next up previous contents
Next: The volume displacement through Up: Draft On the relationship Previous: Spherical sources

Prolate sources

For a LVD (linear vector dipole) type source that is prolate in the direction of the forces, most of the moment is required to deform the outer medium, and only a small fraction remains to expand the source itself. The medium counteracts the lengthwise expansion of a thin and long body very strongly. The ratio between the moment and the volume change of the source can be arbitrarily large, as is apparent from the following model: Two colinear forces of opposite direction act at some finite distance d from each other. To avoid singularities of the displacement field, we distribute each force over a small sphere with a radius $r \ll d$. The source volume is defined as comprising the two spheres and a narrow tube connecting them. Obviously, the volume change within the source can be made arbitrarily small. Most of the volume change occurs outside the source. Thus, the ratio of moment to source-volume change can be arbitrarily large.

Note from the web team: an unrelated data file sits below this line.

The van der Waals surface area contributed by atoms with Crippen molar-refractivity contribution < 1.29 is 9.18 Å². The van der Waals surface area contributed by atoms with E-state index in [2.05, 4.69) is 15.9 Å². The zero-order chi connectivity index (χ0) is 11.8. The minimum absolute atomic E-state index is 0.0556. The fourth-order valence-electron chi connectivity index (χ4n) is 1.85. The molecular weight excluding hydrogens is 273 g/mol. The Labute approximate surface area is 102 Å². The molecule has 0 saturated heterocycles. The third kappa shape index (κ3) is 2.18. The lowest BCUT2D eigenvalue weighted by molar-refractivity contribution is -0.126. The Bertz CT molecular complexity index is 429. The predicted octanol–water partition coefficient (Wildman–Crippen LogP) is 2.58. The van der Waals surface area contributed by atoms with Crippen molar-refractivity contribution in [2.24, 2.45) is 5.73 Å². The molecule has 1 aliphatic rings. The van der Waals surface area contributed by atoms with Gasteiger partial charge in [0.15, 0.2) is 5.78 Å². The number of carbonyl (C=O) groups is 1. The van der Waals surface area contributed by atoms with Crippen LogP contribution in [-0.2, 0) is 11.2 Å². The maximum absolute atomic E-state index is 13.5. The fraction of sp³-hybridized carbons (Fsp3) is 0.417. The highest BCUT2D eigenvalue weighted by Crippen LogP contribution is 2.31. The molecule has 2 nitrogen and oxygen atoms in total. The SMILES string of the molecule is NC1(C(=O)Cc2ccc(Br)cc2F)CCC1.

Erhard Wielandt
2003-05-30